“We’re kind of a dot on our own over here,” Idaho Falls founder Heather Jarrell said.
Jarrell started the blog as a one-stop location for parents like her to see what the opportunities are for families in the city. The blog gets a lot of traffic from its roundup of the weekend events that will be happening and the guides offering advice on where to find splash pads or host a kid’s birthday party.
“I felt like I was hearing about all these great things that were happening in town and wanted to get all that information in one place,” Jarrell said.
The blog is run by a team of volunteers, many of whom only post once a month. It gives them freedom to write about any subject, whether it’s recent things that happened with their children or advice on what to do during the summer. Some posts are sponsored by local businesses — Jarrell said health-related events have proven especially popular.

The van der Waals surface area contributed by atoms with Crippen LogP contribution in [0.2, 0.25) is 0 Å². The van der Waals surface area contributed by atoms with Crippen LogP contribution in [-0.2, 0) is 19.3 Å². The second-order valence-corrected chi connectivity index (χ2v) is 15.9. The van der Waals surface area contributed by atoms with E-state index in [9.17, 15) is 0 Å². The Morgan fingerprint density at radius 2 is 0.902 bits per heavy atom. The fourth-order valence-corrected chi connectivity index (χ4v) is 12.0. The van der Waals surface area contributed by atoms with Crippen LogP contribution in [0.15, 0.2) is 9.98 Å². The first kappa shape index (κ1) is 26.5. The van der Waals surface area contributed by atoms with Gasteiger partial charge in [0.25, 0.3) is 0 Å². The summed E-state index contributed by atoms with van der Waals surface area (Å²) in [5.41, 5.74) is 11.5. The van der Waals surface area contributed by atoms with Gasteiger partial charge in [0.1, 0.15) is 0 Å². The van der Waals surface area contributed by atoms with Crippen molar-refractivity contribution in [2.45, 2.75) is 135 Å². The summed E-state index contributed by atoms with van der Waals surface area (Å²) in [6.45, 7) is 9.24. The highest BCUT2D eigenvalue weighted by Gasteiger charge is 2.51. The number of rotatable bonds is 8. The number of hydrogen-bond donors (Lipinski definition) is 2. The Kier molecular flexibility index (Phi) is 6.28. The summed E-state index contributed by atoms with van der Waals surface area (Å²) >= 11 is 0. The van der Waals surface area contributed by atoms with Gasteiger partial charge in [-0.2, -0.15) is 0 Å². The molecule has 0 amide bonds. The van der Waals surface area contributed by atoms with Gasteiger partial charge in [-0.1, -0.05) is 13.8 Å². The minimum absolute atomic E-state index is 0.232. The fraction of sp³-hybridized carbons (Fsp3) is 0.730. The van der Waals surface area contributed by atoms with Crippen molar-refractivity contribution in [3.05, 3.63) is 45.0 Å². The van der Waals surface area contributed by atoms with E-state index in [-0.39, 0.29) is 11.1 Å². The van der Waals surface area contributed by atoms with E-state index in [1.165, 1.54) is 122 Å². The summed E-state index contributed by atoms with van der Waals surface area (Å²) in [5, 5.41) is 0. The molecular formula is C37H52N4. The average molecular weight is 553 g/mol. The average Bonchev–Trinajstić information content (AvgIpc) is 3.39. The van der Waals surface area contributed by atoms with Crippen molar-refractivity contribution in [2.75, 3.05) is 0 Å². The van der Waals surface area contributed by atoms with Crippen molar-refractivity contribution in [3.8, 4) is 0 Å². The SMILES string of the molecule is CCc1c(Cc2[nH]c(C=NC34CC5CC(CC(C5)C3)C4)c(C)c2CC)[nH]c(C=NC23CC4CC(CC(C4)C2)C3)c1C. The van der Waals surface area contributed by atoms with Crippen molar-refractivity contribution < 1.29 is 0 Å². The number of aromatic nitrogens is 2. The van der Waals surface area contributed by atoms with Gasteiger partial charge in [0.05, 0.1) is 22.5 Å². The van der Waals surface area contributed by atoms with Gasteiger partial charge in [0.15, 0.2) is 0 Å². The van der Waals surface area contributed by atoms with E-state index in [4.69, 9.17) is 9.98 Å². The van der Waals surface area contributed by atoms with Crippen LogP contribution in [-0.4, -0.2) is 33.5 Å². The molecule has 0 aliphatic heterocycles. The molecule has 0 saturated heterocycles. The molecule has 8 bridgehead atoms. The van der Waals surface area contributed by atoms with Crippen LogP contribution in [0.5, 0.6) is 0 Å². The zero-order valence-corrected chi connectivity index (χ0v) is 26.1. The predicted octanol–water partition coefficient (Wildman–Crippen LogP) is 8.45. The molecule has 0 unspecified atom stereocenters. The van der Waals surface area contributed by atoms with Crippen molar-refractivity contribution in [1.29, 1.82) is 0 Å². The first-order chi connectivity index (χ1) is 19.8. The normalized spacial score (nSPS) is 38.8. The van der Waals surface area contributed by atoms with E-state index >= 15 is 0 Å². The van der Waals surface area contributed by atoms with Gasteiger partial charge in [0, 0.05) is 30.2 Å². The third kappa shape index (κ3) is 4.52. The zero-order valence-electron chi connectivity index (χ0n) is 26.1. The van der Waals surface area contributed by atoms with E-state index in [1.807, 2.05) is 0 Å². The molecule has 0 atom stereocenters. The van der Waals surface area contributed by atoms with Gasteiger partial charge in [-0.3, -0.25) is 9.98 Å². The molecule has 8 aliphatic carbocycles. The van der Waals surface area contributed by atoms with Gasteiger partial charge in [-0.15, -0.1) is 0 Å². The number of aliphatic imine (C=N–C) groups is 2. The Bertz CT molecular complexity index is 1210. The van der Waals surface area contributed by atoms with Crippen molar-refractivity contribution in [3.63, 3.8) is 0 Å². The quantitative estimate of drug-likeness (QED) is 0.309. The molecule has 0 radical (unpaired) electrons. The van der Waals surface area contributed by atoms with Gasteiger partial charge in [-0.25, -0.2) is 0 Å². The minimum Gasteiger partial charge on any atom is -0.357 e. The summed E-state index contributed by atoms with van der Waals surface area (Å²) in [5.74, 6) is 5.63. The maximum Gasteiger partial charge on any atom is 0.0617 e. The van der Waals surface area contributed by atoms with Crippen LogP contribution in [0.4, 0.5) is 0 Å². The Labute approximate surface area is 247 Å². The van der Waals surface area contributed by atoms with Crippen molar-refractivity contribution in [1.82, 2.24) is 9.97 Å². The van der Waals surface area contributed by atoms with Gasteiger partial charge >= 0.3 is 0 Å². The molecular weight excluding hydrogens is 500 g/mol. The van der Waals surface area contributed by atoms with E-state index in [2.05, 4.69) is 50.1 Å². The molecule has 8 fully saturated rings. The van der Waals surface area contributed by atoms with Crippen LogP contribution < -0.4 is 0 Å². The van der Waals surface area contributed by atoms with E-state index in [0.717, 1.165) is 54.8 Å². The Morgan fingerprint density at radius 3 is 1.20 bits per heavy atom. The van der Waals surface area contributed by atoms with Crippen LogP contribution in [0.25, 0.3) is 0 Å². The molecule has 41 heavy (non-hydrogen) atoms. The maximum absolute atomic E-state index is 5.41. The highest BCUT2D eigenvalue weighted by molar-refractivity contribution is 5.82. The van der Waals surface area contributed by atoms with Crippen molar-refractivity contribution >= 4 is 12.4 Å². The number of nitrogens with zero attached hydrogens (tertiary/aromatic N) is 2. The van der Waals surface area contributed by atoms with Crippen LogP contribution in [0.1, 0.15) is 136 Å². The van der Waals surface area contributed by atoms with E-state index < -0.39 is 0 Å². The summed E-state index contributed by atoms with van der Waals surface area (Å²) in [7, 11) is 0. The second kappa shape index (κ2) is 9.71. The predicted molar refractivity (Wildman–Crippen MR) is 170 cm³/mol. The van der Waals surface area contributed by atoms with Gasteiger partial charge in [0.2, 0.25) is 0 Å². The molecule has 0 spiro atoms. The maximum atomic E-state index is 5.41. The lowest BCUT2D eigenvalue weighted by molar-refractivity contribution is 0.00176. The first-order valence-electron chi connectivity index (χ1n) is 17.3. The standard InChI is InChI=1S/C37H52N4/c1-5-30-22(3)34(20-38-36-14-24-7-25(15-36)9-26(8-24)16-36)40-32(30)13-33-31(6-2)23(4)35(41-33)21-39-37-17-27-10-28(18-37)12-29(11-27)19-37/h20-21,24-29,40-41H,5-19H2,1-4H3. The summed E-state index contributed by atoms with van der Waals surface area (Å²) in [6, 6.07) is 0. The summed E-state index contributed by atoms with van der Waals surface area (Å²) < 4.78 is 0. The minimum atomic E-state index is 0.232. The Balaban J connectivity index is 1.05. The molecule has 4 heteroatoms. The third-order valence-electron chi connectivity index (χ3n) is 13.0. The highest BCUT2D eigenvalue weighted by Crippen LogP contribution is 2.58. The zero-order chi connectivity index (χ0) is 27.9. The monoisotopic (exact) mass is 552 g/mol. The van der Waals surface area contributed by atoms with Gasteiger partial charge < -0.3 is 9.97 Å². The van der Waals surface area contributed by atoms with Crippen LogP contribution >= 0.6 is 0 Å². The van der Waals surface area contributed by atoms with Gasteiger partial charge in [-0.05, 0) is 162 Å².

Some of those contributors also manage blogs of their own outside the Idaho Falls Moms Blog. Valerie Illguth started her travel blog six years ago while her husband was stationed in Fort Hood, Texas. She said her friends enjoyed hearing about the unique places she would stumble across with her husband and children, so she began writing about them online to get a wider audience while her husband was serving.
“He was deployed to Korea and I was at home with four kids. I would turn on ‘Toy Stor,’ and I would sit and write so I would feel like I was communicating with the outside world,” Illguth said.